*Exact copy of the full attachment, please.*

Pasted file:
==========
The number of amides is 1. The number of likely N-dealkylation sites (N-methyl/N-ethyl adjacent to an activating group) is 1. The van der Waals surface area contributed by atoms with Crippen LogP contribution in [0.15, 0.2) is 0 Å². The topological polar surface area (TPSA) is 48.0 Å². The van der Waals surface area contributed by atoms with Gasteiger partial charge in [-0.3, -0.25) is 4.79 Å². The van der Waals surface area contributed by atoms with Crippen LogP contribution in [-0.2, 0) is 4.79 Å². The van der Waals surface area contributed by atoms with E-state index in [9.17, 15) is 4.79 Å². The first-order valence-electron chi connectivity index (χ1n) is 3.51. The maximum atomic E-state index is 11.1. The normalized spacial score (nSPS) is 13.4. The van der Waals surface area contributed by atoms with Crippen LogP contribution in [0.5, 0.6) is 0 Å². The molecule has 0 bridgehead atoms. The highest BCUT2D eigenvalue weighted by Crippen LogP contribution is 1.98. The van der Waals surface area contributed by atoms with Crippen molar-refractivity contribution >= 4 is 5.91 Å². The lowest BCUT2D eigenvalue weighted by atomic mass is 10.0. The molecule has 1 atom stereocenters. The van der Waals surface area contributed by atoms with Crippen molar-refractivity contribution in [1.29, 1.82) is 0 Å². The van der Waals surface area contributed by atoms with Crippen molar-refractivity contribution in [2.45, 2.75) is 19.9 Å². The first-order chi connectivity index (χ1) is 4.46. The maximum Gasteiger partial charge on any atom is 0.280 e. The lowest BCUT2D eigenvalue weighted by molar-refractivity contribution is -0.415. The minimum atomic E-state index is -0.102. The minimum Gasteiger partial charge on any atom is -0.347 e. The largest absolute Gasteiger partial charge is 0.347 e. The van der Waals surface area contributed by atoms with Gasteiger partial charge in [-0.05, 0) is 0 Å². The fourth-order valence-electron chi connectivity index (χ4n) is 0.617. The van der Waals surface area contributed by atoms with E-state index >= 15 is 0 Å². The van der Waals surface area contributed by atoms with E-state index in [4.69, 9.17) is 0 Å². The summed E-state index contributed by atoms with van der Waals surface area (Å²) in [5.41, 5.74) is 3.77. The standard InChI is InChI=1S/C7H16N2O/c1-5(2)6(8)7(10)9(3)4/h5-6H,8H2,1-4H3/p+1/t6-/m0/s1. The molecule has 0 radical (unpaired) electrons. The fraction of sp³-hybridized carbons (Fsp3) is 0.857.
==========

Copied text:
The number of amides is 1. The number of likely N-dealkylation sites (N-methyl/N-ethyl adjacent to an activating group) is 1. The van der Waals surface area contributed by atoms with Crippen LogP contribution in [0.15, 0.2) is 0 Å². The topological polar surface area (TPSA) is 48.0 Å². The van der Waals surface area contributed by atoms with Gasteiger partial charge in [-0.3, -0.25) is 4.79 Å². The van der Waals surface area contributed by atoms with Crippen LogP contribution in [-0.2, 0) is 4.79 Å². The van der Waals surface area contributed by atoms with E-state index in [9.17, 15) is 4.79 Å². The first-order valence-electron chi connectivity index (χ1n) is 3.51. The maximum atomic E-state index is 11.1. The normalized spacial score (nSPS) is 13.4. The van der Waals surface area contributed by atoms with Crippen LogP contribution in [0.5, 0.6) is 0 Å². The molecule has 0 bridgehead atoms. The highest BCUT2D eigenvalue weighted by Crippen LogP contribution is 1.98. The van der Waals surface area contributed by atoms with Crippen molar-refractivity contribution >= 4 is 5.91 Å². The lowest BCUT2D eigenvalue weighted by atomic mass is 10.0. The molecule has 1 atom stereocenters. The van der Waals surface area contributed by atoms with Crippen molar-refractivity contribution in [1.29, 1.82) is 0 Å². The van der Waals surface area contributed by atoms with Crippen molar-refractivity contribution in [2.45, 2.75) is 19.9 Å². The first-order chi connectivity index (χ1) is 4.46. The maximum Gasteiger partial charge on any atom is 0.280 e. The lowest BCUT2D eigenvalue weighted by molar-refractivity contribution is -0.415. The minimum atomic E-state index is -0.102. The minimum Gasteiger partial charge on any atom is -0.347 e. The largest absolute Gasteiger partial charge is 0.347 e. The van der Waals surface area contributed by atoms with Gasteiger partial charge in [-0.05, 0) is 0 Å². The fourth-order valence-electron chi connectivity index (χ4n) is 0.617. The van der Waals surface area contributed by atoms with E-state index >= 15 is 0 Å². The van der Waals surface area contributed by atoms with E-state index in [4.69, 9.17) is 0 Å². The summed E-state index contributed by atoms with van der Waals surface area (Å²) in [5.41, 5.74) is 3.77. The standard InChI is InChI=1S/C7H16N2O/c1-5(2)6(8)7(10)9(3)4/h5-6H,8H2,1-4H3/p+1/t6-/m0/s1. The molecule has 0 radical (unpaired) electrons. The fraction of sp³-hybridized carbons (Fsp3) is 0.857.